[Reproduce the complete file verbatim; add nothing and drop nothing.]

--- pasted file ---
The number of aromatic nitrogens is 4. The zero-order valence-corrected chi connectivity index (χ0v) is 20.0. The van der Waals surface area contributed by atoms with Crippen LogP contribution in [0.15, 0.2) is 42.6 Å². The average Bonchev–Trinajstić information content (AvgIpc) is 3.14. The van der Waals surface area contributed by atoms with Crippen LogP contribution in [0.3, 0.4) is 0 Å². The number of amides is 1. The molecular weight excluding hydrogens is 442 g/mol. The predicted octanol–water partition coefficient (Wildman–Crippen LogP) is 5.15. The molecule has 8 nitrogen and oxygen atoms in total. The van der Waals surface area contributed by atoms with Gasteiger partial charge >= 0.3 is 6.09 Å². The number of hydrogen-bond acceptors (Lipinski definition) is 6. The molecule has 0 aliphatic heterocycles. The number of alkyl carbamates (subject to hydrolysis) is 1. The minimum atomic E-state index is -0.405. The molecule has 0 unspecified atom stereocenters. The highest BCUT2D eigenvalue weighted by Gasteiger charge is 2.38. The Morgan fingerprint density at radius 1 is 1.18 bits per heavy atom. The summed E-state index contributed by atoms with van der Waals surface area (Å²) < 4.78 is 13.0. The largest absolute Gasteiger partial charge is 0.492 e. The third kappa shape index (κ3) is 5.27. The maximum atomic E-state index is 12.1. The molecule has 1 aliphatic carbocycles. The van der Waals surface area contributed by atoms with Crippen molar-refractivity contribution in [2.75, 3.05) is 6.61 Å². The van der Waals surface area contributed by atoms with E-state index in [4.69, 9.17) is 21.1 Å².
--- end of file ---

The number of aromatic nitrogens is 4. The zero-order valence-corrected chi connectivity index (χ0v) is 20.0. The van der Waals surface area contributed by atoms with Crippen LogP contribution in [0.15, 0.2) is 42.6 Å². The average Bonchev–Trinajstić information content (AvgIpc) is 3.14. The van der Waals surface area contributed by atoms with Crippen LogP contribution in [0.3, 0.4) is 0 Å². The number of amides is 1. The molecular weight excluding hydrogens is 442 g/mol. The predicted octanol–water partition coefficient (Wildman–Crippen LogP) is 5.15. The molecule has 8 nitrogen and oxygen atoms in total. The van der Waals surface area contributed by atoms with Gasteiger partial charge >= 0.3 is 6.09 Å². The number of hydrogen-bond acceptors (Lipinski definition) is 6. The molecule has 0 aliphatic heterocycles. The number of alkyl carbamates (subject to hydrolysis) is 1. The minimum atomic E-state index is -0.405. The molecule has 0 unspecified atom stereocenters. The highest BCUT2D eigenvalue weighted by Gasteiger charge is 2.38. The Morgan fingerprint density at radius 1 is 1.18 bits per heavy atom. The summed E-state index contributed by atoms with van der Waals surface area (Å²) < 4.78 is 13.0. The largest absolute Gasteiger partial charge is 0.492 e. The third kappa shape index (κ3) is 5.27. The maximum atomic E-state index is 12.1. The molecule has 1 aliphatic carbocycles. The van der Waals surface area contributed by atoms with Crippen molar-refractivity contribution in [2.75, 3.05) is 6.61 Å². The van der Waals surface area contributed by atoms with E-state index in [4.69, 9.17) is 21.1 Å².